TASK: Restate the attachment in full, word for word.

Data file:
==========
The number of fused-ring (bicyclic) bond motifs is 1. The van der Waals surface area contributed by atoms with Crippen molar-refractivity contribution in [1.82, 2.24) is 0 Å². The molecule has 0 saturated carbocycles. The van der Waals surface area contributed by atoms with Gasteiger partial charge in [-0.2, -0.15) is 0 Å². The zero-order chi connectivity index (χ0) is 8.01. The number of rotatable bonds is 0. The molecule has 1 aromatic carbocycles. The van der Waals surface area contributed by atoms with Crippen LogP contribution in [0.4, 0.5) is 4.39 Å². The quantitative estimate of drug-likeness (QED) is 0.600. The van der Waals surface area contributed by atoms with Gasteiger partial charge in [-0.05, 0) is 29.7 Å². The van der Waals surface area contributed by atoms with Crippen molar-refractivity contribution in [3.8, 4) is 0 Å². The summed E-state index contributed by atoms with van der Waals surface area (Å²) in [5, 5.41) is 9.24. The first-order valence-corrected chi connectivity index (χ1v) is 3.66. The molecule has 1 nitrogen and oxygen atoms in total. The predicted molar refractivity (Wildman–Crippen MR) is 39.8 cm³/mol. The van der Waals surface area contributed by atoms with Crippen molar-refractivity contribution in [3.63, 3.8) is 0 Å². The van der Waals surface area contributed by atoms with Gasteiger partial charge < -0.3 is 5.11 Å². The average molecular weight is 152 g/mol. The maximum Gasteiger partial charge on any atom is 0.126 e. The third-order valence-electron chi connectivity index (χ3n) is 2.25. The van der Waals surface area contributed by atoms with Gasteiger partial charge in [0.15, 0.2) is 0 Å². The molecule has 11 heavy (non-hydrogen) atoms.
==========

The number of fused-ring (bicyclic) bond motifs is 1. The van der Waals surface area contributed by atoms with Crippen molar-refractivity contribution in [1.82, 2.24) is 0 Å². The molecule has 0 saturated carbocycles. The van der Waals surface area contributed by atoms with Gasteiger partial charge in [-0.2, -0.15) is 0 Å². The zero-order chi connectivity index (χ0) is 8.01. The number of rotatable bonds is 0. The molecule has 1 aromatic carbocycles. The van der Waals surface area contributed by atoms with Crippen LogP contribution in [0.4, 0.5) is 4.39 Å². The quantitative estimate of drug-likeness (QED) is 0.600. The van der Waals surface area contributed by atoms with Gasteiger partial charge in [-0.05, 0) is 29.7 Å². The van der Waals surface area contributed by atoms with Crippen molar-refractivity contribution in [3.8, 4) is 0 Å². The summed E-state index contributed by atoms with van der Waals surface area (Å²) in [5, 5.41) is 9.24. The first-order valence-corrected chi connectivity index (χ1v) is 3.66. The molecule has 1 nitrogen and oxygen atoms in total. The predicted molar refractivity (Wildman–Crippen MR) is 39.8 cm³/mol. The van der Waals surface area contributed by atoms with Crippen molar-refractivity contribution in [3.63, 3.8) is 0 Å². The van der Waals surface area contributed by atoms with Gasteiger partial charge < -0.3 is 5.11 Å². The average molecular weight is 152 g/mol. The maximum Gasteiger partial charge on any atom is 0.126 e. The third-order valence-electron chi connectivity index (χ3n) is 2.25. The van der Waals surface area contributed by atoms with Gasteiger partial charge in [0.15, 0.2) is 0 Å². The molecule has 11 heavy (non-hydrogen) atoms.